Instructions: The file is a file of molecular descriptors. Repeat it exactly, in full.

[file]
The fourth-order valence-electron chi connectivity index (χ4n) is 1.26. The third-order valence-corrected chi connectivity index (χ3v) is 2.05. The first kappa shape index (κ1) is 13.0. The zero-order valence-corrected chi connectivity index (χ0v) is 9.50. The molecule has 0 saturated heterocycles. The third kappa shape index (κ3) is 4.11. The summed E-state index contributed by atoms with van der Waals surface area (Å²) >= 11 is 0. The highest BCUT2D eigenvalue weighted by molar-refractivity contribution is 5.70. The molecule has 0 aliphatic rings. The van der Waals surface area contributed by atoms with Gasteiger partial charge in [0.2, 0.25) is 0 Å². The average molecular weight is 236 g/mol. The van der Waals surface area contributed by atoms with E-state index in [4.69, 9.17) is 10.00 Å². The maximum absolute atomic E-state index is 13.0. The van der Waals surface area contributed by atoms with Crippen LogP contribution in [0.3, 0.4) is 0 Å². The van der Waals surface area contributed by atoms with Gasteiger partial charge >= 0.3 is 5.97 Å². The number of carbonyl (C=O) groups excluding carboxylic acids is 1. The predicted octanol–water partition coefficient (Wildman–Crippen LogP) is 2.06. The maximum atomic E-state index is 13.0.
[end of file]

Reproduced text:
The fourth-order valence-electron chi connectivity index (χ4n) is 1.26. The third-order valence-corrected chi connectivity index (χ3v) is 2.05. The first kappa shape index (κ1) is 13.0. The zero-order valence-corrected chi connectivity index (χ0v) is 9.50. The molecule has 0 saturated heterocycles. The third kappa shape index (κ3) is 4.11. The summed E-state index contributed by atoms with van der Waals surface area (Å²) >= 11 is 0. The highest BCUT2D eigenvalue weighted by molar-refractivity contribution is 5.70. The molecule has 0 aliphatic rings. The van der Waals surface area contributed by atoms with Gasteiger partial charge in [0.2, 0.25) is 0 Å². The average molecular weight is 236 g/mol. The van der Waals surface area contributed by atoms with E-state index in [4.69, 9.17) is 10.00 Å². The maximum absolute atomic E-state index is 13.0. The van der Waals surface area contributed by atoms with Crippen LogP contribution in [0.3, 0.4) is 0 Å². The van der Waals surface area contributed by atoms with Gasteiger partial charge >= 0.3 is 5.97 Å². The number of carbonyl (C=O) groups excluding carboxylic acids is 1. The predicted octanol–water partition coefficient (Wildman–Crippen LogP) is 2.06. The maximum atomic E-state index is 13.0.